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Where are they now? Pete Rostosky

Long-shot lineman is still working hard

Wednesday, July 23, 2003

By Rich Emert, Post-Gazette Sports Writer

Better than most, Pete Rostosky knows that dreams can come true in the heat and humidity of Steelers training camp at St. Vincent College.

Pete Rostosky: The thought of going from Elizabeth Forward to the Steelers' roster still makes him pinch himself.

An Elizabeth Forward High School graduate, Rostosky was a free-agent defensive lineman from Connecticut in the Steelers' camp in 1983. He was a long shot to make the team, and the odds against him increased when he was shifted to the offensive line.

But Rostosky endured and played five years with the Steelers.

"I still have to pinch myself when I think about it," said Rostosky, who turns 42 Tuesday. "The Steelers drafted Gabe Rivera No. 1 that year and had a lot of linemen on defense. So, I was asked to move to offense. It was tough at first because on defense you're taught to go on movement. I was offside a lot."

With the help of Mike Webster, Tunch Ilkin and Craig Wolfley, Rostosky made the switch and became a solid reserve tackle for the Steelers.

At 6 feet 4 and 260 pounds, he fit the Steelers' mold of tough, strong, athletic blockers. Former Steelers lineman Jon Kolb was the team's strength coach when Rostosky was a rookie and helped him get ready for life in the NFL.

"I'd go down to Three Rivers Stadium and lift and I'd come home and my hands would be bleeding because we worked so hard," Rostosky said. "I can remember running the steps at the stadium with Kolb. We'd run the ramps, and I thought we were done and he'd say, 'That was just the warm-up.' Then we'd go run the steps in the upper level."

Rostosky credits the work ethic he learned from his parents for keeping him going. He grew up on a farm near Monongahela, and his father had a surface-mining business. These days, Rostosky is co-owner of the mining business along with his father, Joe. He lives in Peters Township with his wife, Connie, and children Lydia, 8, and Luke, 6.

He hasn't backed off on the hard work or on squeezing every minute out of every day.

Besides running the mining operation, which he said is more into helping reclaim land that has been surface-mined, Rostosky coaches football. He will be on the Elizabeth Forward staff this season after spending the past five at Charleroi. He also helps out on the farm.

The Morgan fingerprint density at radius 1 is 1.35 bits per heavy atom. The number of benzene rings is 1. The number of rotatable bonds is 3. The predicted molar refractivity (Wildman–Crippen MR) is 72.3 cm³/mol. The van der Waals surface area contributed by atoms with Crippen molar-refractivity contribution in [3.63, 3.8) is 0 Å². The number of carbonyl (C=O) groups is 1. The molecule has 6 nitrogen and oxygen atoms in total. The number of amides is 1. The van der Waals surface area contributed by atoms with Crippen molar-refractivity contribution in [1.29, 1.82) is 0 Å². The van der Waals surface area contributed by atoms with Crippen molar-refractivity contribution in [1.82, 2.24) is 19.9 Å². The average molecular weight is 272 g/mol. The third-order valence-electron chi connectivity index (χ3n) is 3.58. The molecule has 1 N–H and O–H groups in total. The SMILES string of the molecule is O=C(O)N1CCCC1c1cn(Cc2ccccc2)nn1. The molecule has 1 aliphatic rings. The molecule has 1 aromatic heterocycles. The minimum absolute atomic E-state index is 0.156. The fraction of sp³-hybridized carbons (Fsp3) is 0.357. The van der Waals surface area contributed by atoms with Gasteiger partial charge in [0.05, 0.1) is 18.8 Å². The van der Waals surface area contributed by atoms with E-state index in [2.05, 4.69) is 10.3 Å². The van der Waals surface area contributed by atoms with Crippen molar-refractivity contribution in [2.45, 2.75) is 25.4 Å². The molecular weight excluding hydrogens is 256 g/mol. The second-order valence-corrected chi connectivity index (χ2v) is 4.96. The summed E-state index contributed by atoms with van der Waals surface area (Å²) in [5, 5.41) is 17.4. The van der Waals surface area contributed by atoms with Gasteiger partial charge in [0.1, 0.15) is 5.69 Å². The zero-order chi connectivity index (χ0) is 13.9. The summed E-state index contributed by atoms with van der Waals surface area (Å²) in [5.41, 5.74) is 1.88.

A typical day for Rostosky this summer has been to get up between 4-4:30 a.m., go to work at the mining operation, leave there in the afternoon and help with conditioning for the Elizabeth Forward football team, then go to the farm and bale hay. He usually returns home at 9 p.m. and falls asleep about 11:30 p.m.

He also does motivational speaking and has a strong story to tell. As a senior in high school, he was shot in the head and told by some doctors he wouldn't be able to play football again.

"I still have 22 BBs in me. They took 44 out. This guy who had just gotten out of jail shot me when I was out hunting, and I ended up missing the final regular-season game," he said. "I was in the hospital for five days. My mother [Helen] took me to a bunch of doctors to get one to say it was OK for me to play.

"She finally took me to this guy way out in the country. He signed the slip for me to play. I didn't know until later that the guy was a veterinarian. Anyway, I played in the playoff game against Butler and did well enough that I got the scholarship to Connecticut."

As a rookie with the Steelers, Rostosky got into a training camp fight with future Hall of Fame linebacker Jack Lambert. As an overachiever, Rostosky was the type of player then-coach Chuck Noll loved.

"There isn't any one game that I had that stands out," Rostosky said. "I did get a couple of game balls. I went against Lyle Alzado when we beat the Raiders. He hit me so hard at the start of the game that I went flying right out of the TV picture. Chuck was yelling at me from the sideline and, after that, I settled down and played pretty well."

After five years with the Steelers, Rostosky decided to get out of football and work in the mining business.

At first, he didn't want to coach because he figured he would be too tough on the high school players. Rostosky grew up working out on his own on the farm. He used to pull a car with a harness to make his legs stronger and lift bales of hay to add muscle to his upper body. He couldn't see forcing players to do that, but he has mellowed.

"But I really enjoy working with the kids and I think I have a message to give to them," he said.

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